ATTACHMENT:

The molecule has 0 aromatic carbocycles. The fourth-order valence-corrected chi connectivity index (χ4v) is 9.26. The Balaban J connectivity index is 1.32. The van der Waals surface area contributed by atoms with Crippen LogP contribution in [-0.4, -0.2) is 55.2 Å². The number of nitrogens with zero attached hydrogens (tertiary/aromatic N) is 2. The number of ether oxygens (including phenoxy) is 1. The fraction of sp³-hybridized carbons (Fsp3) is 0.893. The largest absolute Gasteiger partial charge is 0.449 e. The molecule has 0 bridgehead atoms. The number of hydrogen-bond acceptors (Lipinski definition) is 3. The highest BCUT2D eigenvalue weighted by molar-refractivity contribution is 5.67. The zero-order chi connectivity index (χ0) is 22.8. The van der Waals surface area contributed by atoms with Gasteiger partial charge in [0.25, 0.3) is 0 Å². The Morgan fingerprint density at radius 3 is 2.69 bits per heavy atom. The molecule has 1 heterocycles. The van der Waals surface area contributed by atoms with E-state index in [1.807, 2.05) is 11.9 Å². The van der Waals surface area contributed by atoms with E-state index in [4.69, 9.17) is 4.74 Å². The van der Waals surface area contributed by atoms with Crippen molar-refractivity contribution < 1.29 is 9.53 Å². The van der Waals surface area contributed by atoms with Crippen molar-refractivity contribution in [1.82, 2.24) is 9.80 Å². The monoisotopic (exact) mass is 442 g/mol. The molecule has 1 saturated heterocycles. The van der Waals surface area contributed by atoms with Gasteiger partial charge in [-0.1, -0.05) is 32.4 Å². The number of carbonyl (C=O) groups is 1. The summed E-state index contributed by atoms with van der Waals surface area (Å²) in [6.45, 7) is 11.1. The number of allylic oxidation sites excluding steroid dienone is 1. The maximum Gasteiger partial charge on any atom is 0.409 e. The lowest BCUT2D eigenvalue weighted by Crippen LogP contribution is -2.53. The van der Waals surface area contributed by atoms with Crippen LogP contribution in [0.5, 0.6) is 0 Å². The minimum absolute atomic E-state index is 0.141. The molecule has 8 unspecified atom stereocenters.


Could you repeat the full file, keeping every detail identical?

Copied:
The molecule has 0 aromatic carbocycles. The fourth-order valence-corrected chi connectivity index (χ4v) is 9.26. The Balaban J connectivity index is 1.32. The van der Waals surface area contributed by atoms with Crippen LogP contribution in [-0.4, -0.2) is 55.2 Å². The number of nitrogens with zero attached hydrogens (tertiary/aromatic N) is 2. The number of ether oxygens (including phenoxy) is 1. The fraction of sp³-hybridized carbons (Fsp3) is 0.893. The largest absolute Gasteiger partial charge is 0.449 e. The molecule has 0 bridgehead atoms. The number of hydrogen-bond acceptors (Lipinski definition) is 3. The highest BCUT2D eigenvalue weighted by molar-refractivity contribution is 5.67. The zero-order chi connectivity index (χ0) is 22.8. The van der Waals surface area contributed by atoms with Gasteiger partial charge in [0.25, 0.3) is 0 Å². The Morgan fingerprint density at radius 3 is 2.69 bits per heavy atom. The molecule has 1 heterocycles. The van der Waals surface area contributed by atoms with E-state index in [1.807, 2.05) is 11.9 Å². The van der Waals surface area contributed by atoms with E-state index in [4.69, 9.17) is 4.74 Å². The van der Waals surface area contributed by atoms with Crippen molar-refractivity contribution < 1.29 is 9.53 Å². The van der Waals surface area contributed by atoms with Crippen molar-refractivity contribution in [1.82, 2.24) is 9.80 Å². The monoisotopic (exact) mass is 442 g/mol. The molecule has 1 saturated heterocycles. The van der Waals surface area contributed by atoms with Gasteiger partial charge in [-0.1, -0.05) is 32.4 Å². The number of carbonyl (C=O) groups is 1. The summed E-state index contributed by atoms with van der Waals surface area (Å²) in [6.45, 7) is 11.1. The number of allylic oxidation sites excluding steroid dienone is 1. The maximum Gasteiger partial charge on any atom is 0.409 e. The lowest BCUT2D eigenvalue weighted by Crippen LogP contribution is -2.53. The van der Waals surface area contributed by atoms with Crippen LogP contribution in [0.5, 0.6) is 0 Å². The minimum absolute atomic E-state index is 0.141. The molecule has 8 unspecified atom stereocenters.